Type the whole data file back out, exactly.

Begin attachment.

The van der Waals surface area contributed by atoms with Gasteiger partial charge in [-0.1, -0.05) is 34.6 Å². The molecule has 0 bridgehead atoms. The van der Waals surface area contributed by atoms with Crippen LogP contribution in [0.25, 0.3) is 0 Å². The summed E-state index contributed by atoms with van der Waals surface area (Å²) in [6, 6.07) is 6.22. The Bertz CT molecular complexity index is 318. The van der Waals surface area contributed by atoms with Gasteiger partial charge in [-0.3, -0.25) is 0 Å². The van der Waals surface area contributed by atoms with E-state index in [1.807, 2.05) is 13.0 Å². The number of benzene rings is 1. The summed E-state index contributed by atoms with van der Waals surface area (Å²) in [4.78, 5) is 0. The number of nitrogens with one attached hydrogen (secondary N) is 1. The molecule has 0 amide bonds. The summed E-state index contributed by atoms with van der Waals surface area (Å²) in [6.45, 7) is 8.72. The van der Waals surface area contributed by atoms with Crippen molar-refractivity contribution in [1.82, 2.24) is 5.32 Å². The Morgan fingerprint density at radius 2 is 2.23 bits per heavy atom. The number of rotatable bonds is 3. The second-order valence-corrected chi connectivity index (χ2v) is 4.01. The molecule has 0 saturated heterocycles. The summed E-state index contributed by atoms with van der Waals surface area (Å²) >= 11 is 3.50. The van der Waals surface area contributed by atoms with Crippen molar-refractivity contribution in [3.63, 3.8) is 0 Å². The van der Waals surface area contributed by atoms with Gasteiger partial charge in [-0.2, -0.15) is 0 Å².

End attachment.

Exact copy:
The van der Waals surface area contributed by atoms with Gasteiger partial charge in [-0.1, -0.05) is 34.6 Å². The molecule has 0 bridgehead atoms. The van der Waals surface area contributed by atoms with Crippen LogP contribution in [0.25, 0.3) is 0 Å². The summed E-state index contributed by atoms with van der Waals surface area (Å²) in [6, 6.07) is 6.22. The Bertz CT molecular complexity index is 318. The van der Waals surface area contributed by atoms with Gasteiger partial charge in [-0.3, -0.25) is 0 Å². The van der Waals surface area contributed by atoms with E-state index in [1.807, 2.05) is 13.0 Å². The number of benzene rings is 1. The summed E-state index contributed by atoms with van der Waals surface area (Å²) in [4.78, 5) is 0. The number of nitrogens with one attached hydrogen (secondary N) is 1. The molecule has 0 amide bonds. The summed E-state index contributed by atoms with van der Waals surface area (Å²) in [6.45, 7) is 8.72. The van der Waals surface area contributed by atoms with Crippen molar-refractivity contribution in [1.82, 2.24) is 5.32 Å². The Morgan fingerprint density at radius 2 is 2.23 bits per heavy atom. The number of rotatable bonds is 3. The second-order valence-corrected chi connectivity index (χ2v) is 4.01. The molecule has 0 saturated heterocycles. The summed E-state index contributed by atoms with van der Waals surface area (Å²) >= 11 is 3.50. The van der Waals surface area contributed by atoms with Crippen molar-refractivity contribution in [3.63, 3.8) is 0 Å². The van der Waals surface area contributed by atoms with Gasteiger partial charge in [-0.2, -0.15) is 0 Å².